It shocked the sports world.
Though she returned to the tour two years later, she never regained her top form.
During that time, her father -- her coach -- to whom she was very close, died.
The emotional scars Seles was dealing with led to a significant weight gain.
"I had a lot of inside emotional traumas going on," she told co-anchor Harry Smith Wednesday. "You could see that reflected in the body that I had."
Now, though, Seles has shed those excess pounds.
And The Early Show's newest contributor is back in championship form off the court, spending much of her time in a mode she says is very important to her -- being a role model -- trying to empower young women to be all they can be -- and offering advice on getting and staying slim.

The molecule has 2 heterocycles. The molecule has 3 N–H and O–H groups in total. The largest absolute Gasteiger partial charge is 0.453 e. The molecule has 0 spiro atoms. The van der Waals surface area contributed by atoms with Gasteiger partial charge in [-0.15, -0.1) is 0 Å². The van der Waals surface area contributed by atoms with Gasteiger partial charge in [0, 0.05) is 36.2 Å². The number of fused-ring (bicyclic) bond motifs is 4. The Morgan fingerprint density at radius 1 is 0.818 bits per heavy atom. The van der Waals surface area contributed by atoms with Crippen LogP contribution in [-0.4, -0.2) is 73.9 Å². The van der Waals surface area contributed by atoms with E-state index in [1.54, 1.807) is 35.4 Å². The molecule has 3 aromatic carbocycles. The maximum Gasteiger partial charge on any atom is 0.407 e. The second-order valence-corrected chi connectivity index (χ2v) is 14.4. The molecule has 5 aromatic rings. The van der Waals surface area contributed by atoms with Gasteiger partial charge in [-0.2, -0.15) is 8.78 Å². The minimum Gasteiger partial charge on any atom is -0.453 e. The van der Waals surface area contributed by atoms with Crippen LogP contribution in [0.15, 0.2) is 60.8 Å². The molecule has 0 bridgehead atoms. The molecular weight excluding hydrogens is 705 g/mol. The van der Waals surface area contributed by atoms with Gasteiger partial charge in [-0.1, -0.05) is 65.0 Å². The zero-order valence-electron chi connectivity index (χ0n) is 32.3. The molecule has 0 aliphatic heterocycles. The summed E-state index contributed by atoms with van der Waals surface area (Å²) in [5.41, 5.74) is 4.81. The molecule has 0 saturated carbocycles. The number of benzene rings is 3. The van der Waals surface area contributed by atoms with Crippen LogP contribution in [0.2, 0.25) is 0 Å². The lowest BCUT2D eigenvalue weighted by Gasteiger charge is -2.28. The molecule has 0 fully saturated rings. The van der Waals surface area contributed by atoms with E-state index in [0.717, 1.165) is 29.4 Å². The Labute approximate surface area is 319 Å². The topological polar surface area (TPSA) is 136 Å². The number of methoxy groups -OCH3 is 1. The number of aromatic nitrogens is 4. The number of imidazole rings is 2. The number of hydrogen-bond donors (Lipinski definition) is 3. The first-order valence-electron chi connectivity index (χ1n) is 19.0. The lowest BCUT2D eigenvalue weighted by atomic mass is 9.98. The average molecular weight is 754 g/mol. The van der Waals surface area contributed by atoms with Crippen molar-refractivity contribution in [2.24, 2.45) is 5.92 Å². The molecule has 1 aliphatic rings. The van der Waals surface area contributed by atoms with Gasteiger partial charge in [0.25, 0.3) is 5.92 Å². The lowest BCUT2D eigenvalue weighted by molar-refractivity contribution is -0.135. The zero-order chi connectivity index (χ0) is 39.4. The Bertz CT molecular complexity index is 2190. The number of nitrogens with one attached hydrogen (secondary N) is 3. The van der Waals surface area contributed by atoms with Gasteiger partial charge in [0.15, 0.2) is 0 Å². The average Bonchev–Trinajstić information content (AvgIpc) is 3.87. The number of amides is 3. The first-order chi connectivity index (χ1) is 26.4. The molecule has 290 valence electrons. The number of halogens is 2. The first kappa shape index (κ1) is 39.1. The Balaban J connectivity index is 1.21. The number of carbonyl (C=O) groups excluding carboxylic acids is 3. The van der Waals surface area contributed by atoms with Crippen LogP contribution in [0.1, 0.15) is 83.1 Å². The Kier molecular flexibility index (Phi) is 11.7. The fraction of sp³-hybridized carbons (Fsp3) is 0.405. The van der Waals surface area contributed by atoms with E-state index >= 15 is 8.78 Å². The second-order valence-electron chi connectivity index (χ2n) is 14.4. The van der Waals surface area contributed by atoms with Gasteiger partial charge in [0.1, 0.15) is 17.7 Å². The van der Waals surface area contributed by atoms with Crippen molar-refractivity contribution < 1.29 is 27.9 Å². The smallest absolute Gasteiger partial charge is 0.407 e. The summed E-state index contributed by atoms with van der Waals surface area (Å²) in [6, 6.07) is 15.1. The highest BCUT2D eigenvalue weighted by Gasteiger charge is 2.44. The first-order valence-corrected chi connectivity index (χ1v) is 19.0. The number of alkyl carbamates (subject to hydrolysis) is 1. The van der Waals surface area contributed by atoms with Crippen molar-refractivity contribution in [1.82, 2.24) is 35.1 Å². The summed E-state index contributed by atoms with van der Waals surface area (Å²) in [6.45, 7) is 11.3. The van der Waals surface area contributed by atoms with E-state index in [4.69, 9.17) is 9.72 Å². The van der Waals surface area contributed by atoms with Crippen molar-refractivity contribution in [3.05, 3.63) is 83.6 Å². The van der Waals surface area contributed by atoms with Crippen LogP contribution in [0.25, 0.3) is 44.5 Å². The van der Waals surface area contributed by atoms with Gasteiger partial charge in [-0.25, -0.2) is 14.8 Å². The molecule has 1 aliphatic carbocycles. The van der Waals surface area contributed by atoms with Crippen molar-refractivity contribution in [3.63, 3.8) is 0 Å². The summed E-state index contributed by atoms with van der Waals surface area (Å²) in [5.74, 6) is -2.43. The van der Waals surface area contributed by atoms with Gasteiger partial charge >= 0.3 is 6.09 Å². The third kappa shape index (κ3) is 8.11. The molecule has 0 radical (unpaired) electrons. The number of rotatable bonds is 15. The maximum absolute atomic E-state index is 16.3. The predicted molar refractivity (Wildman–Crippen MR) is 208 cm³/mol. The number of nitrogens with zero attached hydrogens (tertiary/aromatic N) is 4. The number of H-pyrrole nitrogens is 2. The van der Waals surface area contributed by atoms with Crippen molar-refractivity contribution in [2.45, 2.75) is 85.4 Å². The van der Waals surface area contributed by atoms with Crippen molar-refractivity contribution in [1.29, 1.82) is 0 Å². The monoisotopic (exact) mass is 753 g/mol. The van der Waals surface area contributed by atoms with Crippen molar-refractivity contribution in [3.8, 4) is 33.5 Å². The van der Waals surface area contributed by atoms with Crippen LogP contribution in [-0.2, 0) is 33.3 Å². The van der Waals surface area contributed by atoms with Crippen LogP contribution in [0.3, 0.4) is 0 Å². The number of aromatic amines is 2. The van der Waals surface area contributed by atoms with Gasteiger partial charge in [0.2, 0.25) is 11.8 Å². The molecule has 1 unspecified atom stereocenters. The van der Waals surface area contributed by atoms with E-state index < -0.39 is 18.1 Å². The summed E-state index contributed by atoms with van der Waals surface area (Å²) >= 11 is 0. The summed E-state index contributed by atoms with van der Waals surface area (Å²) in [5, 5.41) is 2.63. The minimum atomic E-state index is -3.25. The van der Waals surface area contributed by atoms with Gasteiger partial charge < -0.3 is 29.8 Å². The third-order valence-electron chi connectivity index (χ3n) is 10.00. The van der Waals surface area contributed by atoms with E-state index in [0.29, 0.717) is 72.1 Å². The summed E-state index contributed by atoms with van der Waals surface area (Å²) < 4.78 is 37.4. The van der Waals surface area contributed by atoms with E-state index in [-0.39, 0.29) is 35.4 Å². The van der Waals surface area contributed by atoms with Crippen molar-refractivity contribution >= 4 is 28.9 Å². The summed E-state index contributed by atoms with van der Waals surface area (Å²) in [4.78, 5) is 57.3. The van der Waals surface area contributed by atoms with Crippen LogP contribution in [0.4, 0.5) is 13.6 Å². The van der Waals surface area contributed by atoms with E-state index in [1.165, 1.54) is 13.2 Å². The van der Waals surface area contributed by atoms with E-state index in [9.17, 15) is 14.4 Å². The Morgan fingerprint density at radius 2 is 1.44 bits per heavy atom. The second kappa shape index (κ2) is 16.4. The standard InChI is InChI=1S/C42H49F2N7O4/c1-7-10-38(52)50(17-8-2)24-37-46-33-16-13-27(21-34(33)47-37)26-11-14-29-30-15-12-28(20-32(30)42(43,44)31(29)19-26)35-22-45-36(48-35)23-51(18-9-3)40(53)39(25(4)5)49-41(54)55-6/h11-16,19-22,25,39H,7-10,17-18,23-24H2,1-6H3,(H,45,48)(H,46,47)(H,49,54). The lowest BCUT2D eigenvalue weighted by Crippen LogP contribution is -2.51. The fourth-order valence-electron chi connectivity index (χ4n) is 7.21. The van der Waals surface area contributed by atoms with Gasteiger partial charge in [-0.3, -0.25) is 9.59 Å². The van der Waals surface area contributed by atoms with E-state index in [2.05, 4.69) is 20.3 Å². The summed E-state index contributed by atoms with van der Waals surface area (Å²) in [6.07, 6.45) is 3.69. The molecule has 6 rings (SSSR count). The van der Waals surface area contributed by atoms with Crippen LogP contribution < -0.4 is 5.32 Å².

She wants girls to know her life wasn't always easy.
Several years ago, Seles decided to do a major life-check and deal with a lot of the issues that had, she says, been making her an emotional eater.
Her tips to get over tough times:
FIGURE OUT WHAT IS EATING YOU INSIDE: You need to figure out the problem that is causing you to eat.
TAKE CHARGE OF YOUR OWN LIFE: Make your own decisions. There was a time in my life where everyone is making the decisions for me. I had to take charge.
BUILD EMOTIONAL STRENGTH: Believe in yourself and know you can do it. Be strong.
WORK OUT WITH A BUDDY: Seles doesn't like to work out and doesn't like trainers. She works out with a buddy
DON'T OVERDUE EXERCISE: Three times a week -- cardio and strength -- is enough.
Her main advice?
"It's pretty much just to play any sport for young kids, especially girls," Seles told Smith. "I mean, in my case it was tennis, but if it's soccer or basketball -- just go out there and get fresh air in your lungs, because kids are really sedentary right now, and if you start like that at age 6 or 10, what's gonna happen as you get older? ... I had my periods where I was overweight, and I can really relate to both ends of it."